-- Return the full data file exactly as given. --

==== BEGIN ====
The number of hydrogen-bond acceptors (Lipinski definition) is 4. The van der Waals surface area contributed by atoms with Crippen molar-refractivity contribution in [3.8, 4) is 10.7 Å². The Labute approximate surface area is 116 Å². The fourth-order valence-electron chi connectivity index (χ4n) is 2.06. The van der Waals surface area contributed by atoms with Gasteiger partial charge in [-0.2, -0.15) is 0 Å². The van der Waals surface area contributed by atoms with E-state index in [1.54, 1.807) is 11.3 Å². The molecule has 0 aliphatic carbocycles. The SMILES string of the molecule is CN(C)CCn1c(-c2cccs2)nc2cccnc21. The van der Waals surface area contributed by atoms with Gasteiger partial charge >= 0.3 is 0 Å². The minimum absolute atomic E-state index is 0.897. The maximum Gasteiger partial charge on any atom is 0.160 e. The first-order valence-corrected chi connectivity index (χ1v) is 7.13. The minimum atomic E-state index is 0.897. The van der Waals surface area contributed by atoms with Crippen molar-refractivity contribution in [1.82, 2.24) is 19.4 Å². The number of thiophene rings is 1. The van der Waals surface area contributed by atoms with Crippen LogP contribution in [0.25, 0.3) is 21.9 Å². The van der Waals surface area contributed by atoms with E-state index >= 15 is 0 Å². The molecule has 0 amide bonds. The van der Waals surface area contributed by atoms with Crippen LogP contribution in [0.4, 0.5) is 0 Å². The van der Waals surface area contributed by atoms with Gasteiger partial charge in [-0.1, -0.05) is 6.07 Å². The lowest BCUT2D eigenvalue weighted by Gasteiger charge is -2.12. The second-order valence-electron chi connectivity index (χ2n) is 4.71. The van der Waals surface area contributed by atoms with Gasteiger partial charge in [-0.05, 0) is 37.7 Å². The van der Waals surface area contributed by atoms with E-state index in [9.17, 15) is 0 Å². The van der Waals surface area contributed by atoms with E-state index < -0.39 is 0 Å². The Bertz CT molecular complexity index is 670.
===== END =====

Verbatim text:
The number of hydrogen-bond acceptors (Lipinski definition) is 4. The van der Waals surface area contributed by atoms with Crippen molar-refractivity contribution in [3.8, 4) is 10.7 Å². The Labute approximate surface area is 116 Å². The fourth-order valence-electron chi connectivity index (χ4n) is 2.06. The van der Waals surface area contributed by atoms with Gasteiger partial charge in [-0.2, -0.15) is 0 Å². The van der Waals surface area contributed by atoms with E-state index in [1.54, 1.807) is 11.3 Å². The molecule has 0 aliphatic carbocycles. The SMILES string of the molecule is CN(C)CCn1c(-c2cccs2)nc2cccnc21. The van der Waals surface area contributed by atoms with Gasteiger partial charge >= 0.3 is 0 Å². The minimum absolute atomic E-state index is 0.897. The maximum Gasteiger partial charge on any atom is 0.160 e. The first-order valence-corrected chi connectivity index (χ1v) is 7.13. The minimum atomic E-state index is 0.897. The van der Waals surface area contributed by atoms with Crippen molar-refractivity contribution in [1.82, 2.24) is 19.4 Å². The number of thiophene rings is 1. The van der Waals surface area contributed by atoms with Crippen LogP contribution in [0.25, 0.3) is 21.9 Å². The van der Waals surface area contributed by atoms with E-state index >= 15 is 0 Å². The molecule has 0 amide bonds. The van der Waals surface area contributed by atoms with Crippen LogP contribution in [0.4, 0.5) is 0 Å². The van der Waals surface area contributed by atoms with Gasteiger partial charge in [-0.1, -0.05) is 6.07 Å². The lowest BCUT2D eigenvalue weighted by Gasteiger charge is -2.12. The second-order valence-electron chi connectivity index (χ2n) is 4.71. The van der Waals surface area contributed by atoms with Gasteiger partial charge in [-0.05, 0) is 37.7 Å². The van der Waals surface area contributed by atoms with E-state index in [9.17, 15) is 0 Å². The van der Waals surface area contributed by atoms with E-state index < -0.39 is 0 Å². The Bertz CT molecular complexity index is 670.